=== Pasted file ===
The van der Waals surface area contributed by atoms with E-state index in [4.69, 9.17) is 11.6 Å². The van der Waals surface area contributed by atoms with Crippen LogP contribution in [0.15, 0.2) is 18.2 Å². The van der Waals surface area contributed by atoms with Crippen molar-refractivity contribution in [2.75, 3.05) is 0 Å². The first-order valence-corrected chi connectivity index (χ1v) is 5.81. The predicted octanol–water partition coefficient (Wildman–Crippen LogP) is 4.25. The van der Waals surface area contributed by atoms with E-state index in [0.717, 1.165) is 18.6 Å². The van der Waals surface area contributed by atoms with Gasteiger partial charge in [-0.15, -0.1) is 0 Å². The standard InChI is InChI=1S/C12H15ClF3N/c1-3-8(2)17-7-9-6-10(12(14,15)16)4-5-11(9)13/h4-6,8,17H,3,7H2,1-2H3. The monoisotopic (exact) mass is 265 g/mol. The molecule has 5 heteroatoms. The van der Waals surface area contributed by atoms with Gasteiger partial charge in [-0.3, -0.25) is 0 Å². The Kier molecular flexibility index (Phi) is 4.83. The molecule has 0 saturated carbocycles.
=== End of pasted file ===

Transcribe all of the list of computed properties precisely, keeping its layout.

The van der Waals surface area contributed by atoms with E-state index in [4.69, 9.17) is 11.6 Å². The van der Waals surface area contributed by atoms with Crippen LogP contribution in [0.15, 0.2) is 18.2 Å². The van der Waals surface area contributed by atoms with Crippen molar-refractivity contribution in [2.75, 3.05) is 0 Å². The first-order valence-corrected chi connectivity index (χ1v) is 5.81. The predicted octanol–water partition coefficient (Wildman–Crippen LogP) is 4.25. The van der Waals surface area contributed by atoms with E-state index in [0.717, 1.165) is 18.6 Å². The van der Waals surface area contributed by atoms with Gasteiger partial charge in [-0.15, -0.1) is 0 Å². The standard InChI is InChI=1S/C12H15ClF3N/c1-3-8(2)17-7-9-6-10(12(14,15)16)4-5-11(9)13/h4-6,8,17H,3,7H2,1-2H3. The monoisotopic (exact) mass is 265 g/mol. The molecule has 5 heteroatoms. The van der Waals surface area contributed by atoms with Gasteiger partial charge in [-0.3, -0.25) is 0 Å². The Kier molecular flexibility index (Phi) is 4.83. The molecule has 0 saturated carbocycles.